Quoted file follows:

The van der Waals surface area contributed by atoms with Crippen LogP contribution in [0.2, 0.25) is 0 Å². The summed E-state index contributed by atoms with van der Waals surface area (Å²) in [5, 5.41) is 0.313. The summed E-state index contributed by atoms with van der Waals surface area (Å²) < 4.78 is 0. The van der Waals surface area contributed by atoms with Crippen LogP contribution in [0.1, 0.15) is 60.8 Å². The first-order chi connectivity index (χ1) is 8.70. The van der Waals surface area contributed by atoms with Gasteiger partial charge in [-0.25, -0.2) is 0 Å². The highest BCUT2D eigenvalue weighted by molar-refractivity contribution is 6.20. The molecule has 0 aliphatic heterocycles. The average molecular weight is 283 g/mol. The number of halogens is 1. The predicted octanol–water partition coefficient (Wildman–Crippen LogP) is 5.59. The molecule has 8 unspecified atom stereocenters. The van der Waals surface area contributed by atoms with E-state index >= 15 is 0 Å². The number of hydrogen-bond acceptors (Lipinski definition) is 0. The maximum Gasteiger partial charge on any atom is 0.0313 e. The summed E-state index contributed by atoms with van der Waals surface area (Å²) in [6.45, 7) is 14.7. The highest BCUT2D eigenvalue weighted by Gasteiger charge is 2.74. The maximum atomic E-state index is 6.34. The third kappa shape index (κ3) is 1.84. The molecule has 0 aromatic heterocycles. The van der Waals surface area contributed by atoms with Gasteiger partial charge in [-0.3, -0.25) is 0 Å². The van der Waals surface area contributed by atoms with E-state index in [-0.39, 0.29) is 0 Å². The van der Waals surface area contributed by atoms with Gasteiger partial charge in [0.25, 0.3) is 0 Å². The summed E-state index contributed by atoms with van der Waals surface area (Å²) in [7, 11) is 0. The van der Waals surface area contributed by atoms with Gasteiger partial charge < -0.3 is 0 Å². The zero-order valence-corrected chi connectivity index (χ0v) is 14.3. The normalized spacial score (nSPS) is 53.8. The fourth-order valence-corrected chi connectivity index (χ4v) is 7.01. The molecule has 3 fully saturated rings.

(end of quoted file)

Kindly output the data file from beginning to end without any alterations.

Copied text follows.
The van der Waals surface area contributed by atoms with Crippen LogP contribution in [0.2, 0.25) is 0 Å². The summed E-state index contributed by atoms with van der Waals surface area (Å²) in [5, 5.41) is 0.313. The summed E-state index contributed by atoms with van der Waals surface area (Å²) < 4.78 is 0. The van der Waals surface area contributed by atoms with Crippen LogP contribution in [0.1, 0.15) is 60.8 Å². The first-order chi connectivity index (χ1) is 8.70. The van der Waals surface area contributed by atoms with Gasteiger partial charge in [-0.25, -0.2) is 0 Å². The highest BCUT2D eigenvalue weighted by molar-refractivity contribution is 6.20. The molecule has 0 aliphatic heterocycles. The average molecular weight is 283 g/mol. The number of halogens is 1. The predicted octanol–water partition coefficient (Wildman–Crippen LogP) is 5.59. The molecule has 8 unspecified atom stereocenters. The van der Waals surface area contributed by atoms with E-state index >= 15 is 0 Å². The number of hydrogen-bond acceptors (Lipinski definition) is 0. The maximum Gasteiger partial charge on any atom is 0.0313 e. The summed E-state index contributed by atoms with van der Waals surface area (Å²) in [6.45, 7) is 14.7. The highest BCUT2D eigenvalue weighted by Gasteiger charge is 2.74. The maximum atomic E-state index is 6.34. The third kappa shape index (κ3) is 1.84. The molecule has 0 aromatic heterocycles. The van der Waals surface area contributed by atoms with Gasteiger partial charge in [-0.3, -0.25) is 0 Å². The van der Waals surface area contributed by atoms with E-state index in [-0.39, 0.29) is 0 Å². The van der Waals surface area contributed by atoms with Gasteiger partial charge in [0.25, 0.3) is 0 Å². The summed E-state index contributed by atoms with van der Waals surface area (Å²) in [7, 11) is 0. The van der Waals surface area contributed by atoms with Gasteiger partial charge < -0.3 is 0 Å². The zero-order valence-corrected chi connectivity index (χ0v) is 14.3. The normalized spacial score (nSPS) is 53.8. The fourth-order valence-corrected chi connectivity index (χ4v) is 7.01. The molecule has 3 fully saturated rings.